Fortunately, Christians have a place to turn for insight on healthy living. In addition to the emotional and spiritual guidance of the Scriptures, there are practical physical guidelines to help us slim down and live longer.

"The healthy diet," Dr. Enriquez says, "is what we find in the Bible—the fruits and vegetables in Genesis 1:29. God added meat in Genesis 9:3, but we're not supposed to let go of the carbohydrates [as the Atkins craze would suggest], because we need them for our energy. But we need the right carbohydrates, not the simple ones you find in white bread or white pasta or white rice. They give us calories, but they have no nutrients. We need more complex carbohydrates in the form of fruits and vegetables."

"The issue isn't just the pounds on the scale. It's the perspective that we have about our bodies."—Pam Smith, nutritionist and author of Eat Well, Live Well

Though a myriad of opinions exist among medical and health professionals, both inside and outside the church, the vast majority agrees that natural foods (God-made) serve the human body far better than manufactured foods (man-made). Lean meats, including poultry and beef, balanced with generous portions of fruits and vegetables, and sprinkled with nuts and whole grains, provide the best fuel for the body. Conversely, processed foods, bleached wheat, chemical sweeteners, and other packaged products quickly convert to fat and threaten our well-being.

Dieting offers temporary punishment for short-term gain, but a lifestyle adjustment offers true hope for long-term change. Dr. Ben Lerner, author of Body By God: The Owner's Manual for Maximized Living, advocates an "addition role" when it comes to food choice.

"Just start adding foods that belong in your body to your diet," he recommends, "and what will start to happen, eventually, is they will replace some of the junk food. You'll start seeing your body change without having to starve yourself."

"Thousands of years ago, the Israelites were much healthier. Today, health-wise, there is very little difference between a believer and a non-believer."–Jordan Rubin, author of The Maker's Diet

By focusing on the good food that God has given us and putting His diet into our bodies, we don't have to lack in any good thing. We just need to remind ourselves that God's foods are better than man's. And while there may be some truths encompassed in the various fad diets, such as the benefit of eating fish instead of pork, the overriding consensus among Christian health and fitness experts is that quick fixes have little or no legitimate place in our lives.

Made for motion

The other half of the health equation lies in exercise. Dino Nowak, a Los Angeles-based fitness trainer who works with numerous celebrities, believes that "lasting change must start from within." He has made it his life goal to motivate and educate people by debunking fad diets and promoting what he calls the "esp Fitness Program." (esp is an acronym for Emotional, Spiritual, and Physical.)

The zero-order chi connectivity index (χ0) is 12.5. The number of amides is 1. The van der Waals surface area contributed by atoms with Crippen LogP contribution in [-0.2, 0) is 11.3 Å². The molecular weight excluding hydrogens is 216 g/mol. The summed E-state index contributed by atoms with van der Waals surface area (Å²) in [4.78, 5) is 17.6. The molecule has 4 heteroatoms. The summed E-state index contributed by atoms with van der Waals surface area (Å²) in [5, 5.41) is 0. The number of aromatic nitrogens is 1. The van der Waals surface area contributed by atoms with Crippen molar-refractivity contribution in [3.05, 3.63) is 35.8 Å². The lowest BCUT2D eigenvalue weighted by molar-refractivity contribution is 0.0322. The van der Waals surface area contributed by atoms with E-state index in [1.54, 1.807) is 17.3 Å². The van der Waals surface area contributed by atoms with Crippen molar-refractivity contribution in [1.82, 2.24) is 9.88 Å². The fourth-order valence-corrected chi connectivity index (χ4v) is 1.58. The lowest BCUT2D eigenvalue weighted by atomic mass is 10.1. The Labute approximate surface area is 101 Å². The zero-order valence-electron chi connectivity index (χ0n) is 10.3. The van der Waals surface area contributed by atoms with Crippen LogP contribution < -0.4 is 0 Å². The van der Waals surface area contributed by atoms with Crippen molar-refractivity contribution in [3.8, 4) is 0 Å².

Nowak likens our body's need for food to a car's need for gasoline. "If you keep trying to pump gas in your car and you're not driving it, you don't need that much gas. If you want to burn the gas, you have to drive the car."

For virtually every overweight person, the equation is straightforward.

"It's a simple matter of energy," Nowak explains. "We are taking in far more energy than our bodies are expending, and that's why we're getting fat."

So how do we burn this extra energy? Since most people do not perform strenuous manual labor on the job, the answer lies in exercise.

Fitness trainer Leslie Sansone created a video centered on the idea of "in-home walking" in order to make exercise accessible to everyone. By removing the usual barriers to a regular workout, such as cost, schedule and lack of comfort around strangers, Sansone's Walk Away The Pounds videos have encouraged millions of people.

"One of the biggest gifts God gave us was this gorgeous feeling of not only empowerment, but also the coping and peace that exercise brings us," she says. "And no drug, no pill, nothing takes the place of what our natural body produces when we are in motion, because God's design for muscle and bone is for them to be active. We're meant to be spiritual and physical beings, and when we're in motion we are happier, healthier, more creative, and smarter."

Sansone's just-released book, Walk Away The Pounds: The Breakthrough 6-Week Program That Helps You Burn Fat, Tone Muscle, and Feel Great Without Dieting, features principles, exercises, and recipes for healthy living.

Nowak breaks down exercise into three categories: cardiovascular, resistance training, and flexibility. For cardiovascular exercise, Nowak suggests, "find your activity." Whether it's rollerblading, jogging, playing tennis, or simply walking, it's important to engage our bodies in an enjoyable activity that also increases our heart rate.

Resistance training typically means weightlifting, but not necessarily in the way we imagine body builders pumping iron. "You're much better off doing things in movement patterns as you would experience in life," Nowak advises. Squats, rows, presses, and other low-impact repetitions that mimic real-life actions help develop useful strength and balance.